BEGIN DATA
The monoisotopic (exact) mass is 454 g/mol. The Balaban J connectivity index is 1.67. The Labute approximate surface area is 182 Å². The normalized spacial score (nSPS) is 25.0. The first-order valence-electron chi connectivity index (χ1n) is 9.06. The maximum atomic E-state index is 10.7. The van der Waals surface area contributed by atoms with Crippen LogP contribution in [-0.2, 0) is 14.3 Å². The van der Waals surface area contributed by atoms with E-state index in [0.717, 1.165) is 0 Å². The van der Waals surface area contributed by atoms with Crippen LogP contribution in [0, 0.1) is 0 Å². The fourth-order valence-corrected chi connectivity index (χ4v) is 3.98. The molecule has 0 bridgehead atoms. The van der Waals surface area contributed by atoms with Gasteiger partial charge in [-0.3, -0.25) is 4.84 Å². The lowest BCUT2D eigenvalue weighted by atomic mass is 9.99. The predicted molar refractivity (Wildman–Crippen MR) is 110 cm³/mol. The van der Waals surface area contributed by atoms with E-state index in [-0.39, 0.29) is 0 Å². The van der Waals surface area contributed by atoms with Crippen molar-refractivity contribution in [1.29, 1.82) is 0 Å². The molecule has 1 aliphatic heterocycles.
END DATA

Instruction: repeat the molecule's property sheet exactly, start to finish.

The monoisotopic (exact) mass is 454 g/mol. The Balaban J connectivity index is 1.67. The Labute approximate surface area is 182 Å². The normalized spacial score (nSPS) is 25.0. The first-order valence-electron chi connectivity index (χ1n) is 9.06. The maximum atomic E-state index is 10.7. The van der Waals surface area contributed by atoms with Crippen LogP contribution in [-0.2, 0) is 14.3 Å². The van der Waals surface area contributed by atoms with E-state index in [0.717, 1.165) is 0 Å². The van der Waals surface area contributed by atoms with Crippen LogP contribution in [0, 0.1) is 0 Å². The fourth-order valence-corrected chi connectivity index (χ4v) is 3.98. The molecule has 0 bridgehead atoms. The van der Waals surface area contributed by atoms with Gasteiger partial charge in [-0.3, -0.25) is 4.84 Å². The lowest BCUT2D eigenvalue weighted by atomic mass is 9.99. The predicted molar refractivity (Wildman–Crippen MR) is 110 cm³/mol. The van der Waals surface area contributed by atoms with E-state index in [-0.39, 0.29) is 0 Å². The van der Waals surface area contributed by atoms with Crippen molar-refractivity contribution in [1.29, 1.82) is 0 Å². The molecule has 1 aliphatic heterocycles.